LEWISBURG, Pa. — The man had no idea what happened to his car. He found scratches and dents covering the driver's side of the vehicle. After retracing his steps, he surmised he had dozed off while driving home the night before, and crashed into a guardrail in the highway median. He should have been killed. But a new, stronger, safer wire-rope guardrail was being tested on that stretch of road. This new guardrail was introduced to the United States by 1968 Bucknell alumnus Richard McGinnis, professor of civil and environmental engineering. He was convinced this system could save lives.
"The guardrail worked so well the car was redirected back onto the highway. The man woke up and continued driving, unaware of what had happened," Miranda McGinnis, Richard's wife and a fellow 1968 graduate, recalled. "So many civil engineers are into the building of roads, the building of bridges, the construction — he was more interested in social impacts. And he always felt improving safety measures had the most beneficial social impact. That's where his passion lay."
McGinnis' resume is filled with innovative and potentially life-saving roadside safety improvements. He helped reconfigure the weak-post w-beam guardrail to make it stronger, was behind placing reflectors on rail cars to make them visible at unmarked crossings and has worked with crosswalk warning systems to make streets more pedestrian friendly.
While McGinnis' work may go unnoticed by many, the Transportation Research Board recently recognized his commitment when the board's Committee on Roadside Safety Design honored him with the 2012 Kenneth A. Stonex Award. The award is given to individuals for a lifetime of major contributions to the field.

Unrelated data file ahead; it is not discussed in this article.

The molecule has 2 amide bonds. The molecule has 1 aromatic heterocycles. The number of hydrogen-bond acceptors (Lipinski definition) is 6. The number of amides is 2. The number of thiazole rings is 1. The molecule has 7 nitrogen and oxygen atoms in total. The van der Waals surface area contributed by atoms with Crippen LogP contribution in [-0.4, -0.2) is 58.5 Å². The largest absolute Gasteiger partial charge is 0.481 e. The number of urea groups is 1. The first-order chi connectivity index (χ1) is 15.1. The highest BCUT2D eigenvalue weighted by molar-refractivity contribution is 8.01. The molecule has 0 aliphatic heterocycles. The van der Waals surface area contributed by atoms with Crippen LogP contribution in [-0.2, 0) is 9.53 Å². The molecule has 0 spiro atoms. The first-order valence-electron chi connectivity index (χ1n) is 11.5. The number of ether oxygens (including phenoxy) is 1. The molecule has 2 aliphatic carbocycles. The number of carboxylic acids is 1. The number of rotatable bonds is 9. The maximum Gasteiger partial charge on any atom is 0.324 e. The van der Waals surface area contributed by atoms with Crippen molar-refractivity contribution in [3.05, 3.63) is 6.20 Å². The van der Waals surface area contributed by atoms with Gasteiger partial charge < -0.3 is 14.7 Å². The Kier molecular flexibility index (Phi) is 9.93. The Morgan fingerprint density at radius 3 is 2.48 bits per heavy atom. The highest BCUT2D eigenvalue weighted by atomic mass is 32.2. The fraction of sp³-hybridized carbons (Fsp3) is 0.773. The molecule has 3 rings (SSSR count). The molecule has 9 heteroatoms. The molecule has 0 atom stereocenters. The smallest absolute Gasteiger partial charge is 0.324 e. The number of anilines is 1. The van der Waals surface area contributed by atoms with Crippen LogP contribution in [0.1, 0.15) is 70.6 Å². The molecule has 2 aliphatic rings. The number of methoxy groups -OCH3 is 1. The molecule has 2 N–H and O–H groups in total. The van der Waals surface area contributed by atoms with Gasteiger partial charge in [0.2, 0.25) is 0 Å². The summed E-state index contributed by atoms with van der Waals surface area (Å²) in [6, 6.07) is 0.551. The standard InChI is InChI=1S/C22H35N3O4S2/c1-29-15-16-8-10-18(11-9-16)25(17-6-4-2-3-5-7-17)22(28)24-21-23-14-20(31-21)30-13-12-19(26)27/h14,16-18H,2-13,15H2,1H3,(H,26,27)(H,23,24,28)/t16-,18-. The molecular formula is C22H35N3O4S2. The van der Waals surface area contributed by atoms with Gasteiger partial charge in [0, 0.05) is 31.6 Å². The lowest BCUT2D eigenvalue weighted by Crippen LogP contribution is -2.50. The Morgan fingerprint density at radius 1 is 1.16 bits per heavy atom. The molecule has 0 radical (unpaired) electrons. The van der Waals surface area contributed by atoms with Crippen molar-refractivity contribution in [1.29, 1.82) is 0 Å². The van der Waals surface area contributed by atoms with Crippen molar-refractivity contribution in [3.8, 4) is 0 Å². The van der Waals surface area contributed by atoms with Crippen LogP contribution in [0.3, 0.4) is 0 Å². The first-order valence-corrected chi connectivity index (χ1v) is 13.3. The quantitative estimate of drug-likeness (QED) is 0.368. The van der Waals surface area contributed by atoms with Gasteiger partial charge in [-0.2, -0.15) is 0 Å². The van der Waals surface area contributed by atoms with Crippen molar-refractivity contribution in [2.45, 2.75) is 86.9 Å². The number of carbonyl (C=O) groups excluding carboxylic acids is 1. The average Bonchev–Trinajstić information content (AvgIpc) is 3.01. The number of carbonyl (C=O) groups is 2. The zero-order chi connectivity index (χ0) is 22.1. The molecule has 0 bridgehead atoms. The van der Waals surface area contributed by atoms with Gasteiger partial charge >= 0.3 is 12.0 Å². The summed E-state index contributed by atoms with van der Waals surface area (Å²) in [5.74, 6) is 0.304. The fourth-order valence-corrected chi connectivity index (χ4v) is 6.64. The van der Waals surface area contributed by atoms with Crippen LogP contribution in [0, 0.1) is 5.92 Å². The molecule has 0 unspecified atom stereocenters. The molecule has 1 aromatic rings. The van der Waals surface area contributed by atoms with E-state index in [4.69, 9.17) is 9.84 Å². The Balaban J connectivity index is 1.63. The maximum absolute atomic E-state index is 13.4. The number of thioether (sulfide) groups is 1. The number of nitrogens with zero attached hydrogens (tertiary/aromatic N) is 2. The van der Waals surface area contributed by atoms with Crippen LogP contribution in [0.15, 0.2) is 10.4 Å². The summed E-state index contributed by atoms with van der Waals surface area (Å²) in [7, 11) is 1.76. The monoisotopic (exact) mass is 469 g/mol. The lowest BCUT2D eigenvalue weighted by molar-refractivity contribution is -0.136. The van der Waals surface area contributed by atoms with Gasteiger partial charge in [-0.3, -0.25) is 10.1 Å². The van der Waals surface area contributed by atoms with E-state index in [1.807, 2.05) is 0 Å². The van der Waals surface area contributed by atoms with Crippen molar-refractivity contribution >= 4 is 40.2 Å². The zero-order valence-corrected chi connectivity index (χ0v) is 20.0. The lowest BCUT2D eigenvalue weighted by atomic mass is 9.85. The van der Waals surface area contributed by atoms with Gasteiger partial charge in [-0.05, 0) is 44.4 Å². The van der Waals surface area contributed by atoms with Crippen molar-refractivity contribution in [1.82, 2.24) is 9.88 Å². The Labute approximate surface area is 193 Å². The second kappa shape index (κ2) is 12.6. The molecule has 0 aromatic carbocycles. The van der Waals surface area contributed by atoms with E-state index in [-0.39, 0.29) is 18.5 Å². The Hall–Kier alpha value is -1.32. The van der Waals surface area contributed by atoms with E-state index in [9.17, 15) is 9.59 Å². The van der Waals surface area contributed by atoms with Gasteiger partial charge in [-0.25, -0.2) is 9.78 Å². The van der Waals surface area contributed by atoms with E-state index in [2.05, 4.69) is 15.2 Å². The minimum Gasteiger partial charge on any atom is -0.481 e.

"From the national level to right here in Lewisburg, Dick was monumental in developing innovative ideas and technologies," said Assistant Professor of Civil and Environmental Engineering Michelle Oswald, who calls McGinnis a mentor. "The honor of the Stonex Award is one that transportation practitioners and scholars strive for and it truly reflects Dick's passion and devotion to making improvements in the field of transportation."
That passion was met by McGinnis' commitment to his students and their education. He strived to provide them with real-world learning opportunities both locally and abroad. He helped broaden the curriculum of the Bucknell in London program to allow engineering students to participate and, in 2010, was honored with the Burma-Bucknell Bowl Award for supporting and promoting international study opportunities for all students — especially engineers.
McGinnis was the first chair of the Lewisburg Traffic Committee, and he involved his students in numerous projects designed to improve the community's traffic and pedestrian infrastructure. He once said, "Lewisburg is a great laboratory where students can learn about many aspects of transportation and engineering and at the same time make improvements to the community through their service-learning activities." His work was recognized with the Presidential Award for Teaching Excellence in 2003, and it continues to have an impact on his students today.
"When his former students are in town they still stop by to visit and say, 'I just took my girlfriend or boyfriend down to Market Street to show off the crosswalk I helped design.' It's really neat to hear those sorts of things," Miranda said. "And Dick appreciated that Bucknell, because of the environment here, really affords that opportunity to students to be involved in those types of real-world solutions."
Cancer claimed McGinnis' life before news of the Stonex Award was made public, and Miranda knows he would have been honored. The award hangs proudly in the couple's kitchen — it is prominently displayed and always in view. Though Professor McGinnis is gone, his work continues to make a difference in the lives of many.
"He definitely made an impact on our society, I don't think there are any questions about it," Miranda said. "His work has saved and will continue to save lives."
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